The hidden dangers in a festive tipple9th December 2008
Jane Clarke warns over the hidden dangers in a tempting festive tipple.
While celebrity chef Hugh Fearnley-Whittingstall may believe we should celebrate great British food with a glass of cider, I'm not sure cider is necessarily that good for us.
While spiced cider is a classic Christmas drink, most cider is not as natural as you’d expect with just 30% apple juice and the rest is fermented sugar syrup.
Some ciders contain as little as 7% apple juice but can still be called cider because there is no legal definition of the term.
It is unclear what really goes into a barrel or bottle because producers do not have to declare ingredients on a label of alcoholic drinks over 1.2% alcohol. But it is time there was a law making them do so.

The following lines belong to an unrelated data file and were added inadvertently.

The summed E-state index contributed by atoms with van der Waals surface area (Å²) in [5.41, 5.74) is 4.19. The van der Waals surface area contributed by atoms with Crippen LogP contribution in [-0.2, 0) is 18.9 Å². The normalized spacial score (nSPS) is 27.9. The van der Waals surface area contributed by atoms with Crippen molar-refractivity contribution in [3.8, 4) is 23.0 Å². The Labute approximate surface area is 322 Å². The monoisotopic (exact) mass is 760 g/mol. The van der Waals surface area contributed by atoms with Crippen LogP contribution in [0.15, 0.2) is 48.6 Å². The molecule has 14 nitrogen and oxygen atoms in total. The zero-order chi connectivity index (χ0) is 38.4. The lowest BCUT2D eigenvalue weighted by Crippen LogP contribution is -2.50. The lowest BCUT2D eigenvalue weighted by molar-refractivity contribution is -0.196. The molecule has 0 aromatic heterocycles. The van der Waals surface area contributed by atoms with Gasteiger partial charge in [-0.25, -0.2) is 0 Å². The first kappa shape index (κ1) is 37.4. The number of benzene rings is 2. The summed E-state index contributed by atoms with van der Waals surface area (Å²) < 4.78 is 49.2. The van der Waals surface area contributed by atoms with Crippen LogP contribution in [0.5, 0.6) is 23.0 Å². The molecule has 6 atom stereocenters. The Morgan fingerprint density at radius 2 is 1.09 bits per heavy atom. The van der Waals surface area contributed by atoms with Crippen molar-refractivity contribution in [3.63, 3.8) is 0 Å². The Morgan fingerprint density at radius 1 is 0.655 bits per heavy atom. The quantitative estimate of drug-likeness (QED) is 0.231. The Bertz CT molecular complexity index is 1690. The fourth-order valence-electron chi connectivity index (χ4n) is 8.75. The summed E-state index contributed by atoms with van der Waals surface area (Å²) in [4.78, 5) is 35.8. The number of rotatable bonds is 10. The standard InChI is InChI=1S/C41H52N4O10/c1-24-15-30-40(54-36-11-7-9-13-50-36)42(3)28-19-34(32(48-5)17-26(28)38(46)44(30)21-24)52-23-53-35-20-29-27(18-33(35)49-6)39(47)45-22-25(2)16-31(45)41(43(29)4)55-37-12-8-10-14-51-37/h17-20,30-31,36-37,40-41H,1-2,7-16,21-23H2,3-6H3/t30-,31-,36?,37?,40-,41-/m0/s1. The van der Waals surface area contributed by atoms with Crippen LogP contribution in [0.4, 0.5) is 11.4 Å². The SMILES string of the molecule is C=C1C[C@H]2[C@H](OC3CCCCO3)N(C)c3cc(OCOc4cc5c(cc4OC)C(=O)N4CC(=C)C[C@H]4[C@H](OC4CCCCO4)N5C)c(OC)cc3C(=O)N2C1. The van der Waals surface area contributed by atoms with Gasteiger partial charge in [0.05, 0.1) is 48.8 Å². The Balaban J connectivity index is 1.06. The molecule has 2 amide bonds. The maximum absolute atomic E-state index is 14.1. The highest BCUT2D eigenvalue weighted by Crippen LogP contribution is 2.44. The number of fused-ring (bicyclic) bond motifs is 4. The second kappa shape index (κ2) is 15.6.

That is true with all alcoholic drinks but let’s focus on cider. There are colourings and huge amounts of sugar leading to a pint of a popular brand containing 263 calories.
While sugar that is necessary in the fermenting process is not harmful as such, some people are sensitive to sweet foods and may have a reaction.
But then there are preservatives that some people may be even be allergic to.
Without labelling, there's no way we can know which drinks have the most sugar or contain sulphites or food colourings.
At a time when there is so much concern about our alcohol intake, it's about time the alcoholic drinks industry came clean about what's actually going into its bottles.
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Title: The hidden dangers in a festive tipple
Author: Mark Nicholls
Article Id: 9523
Date Added: 9th Dec 2008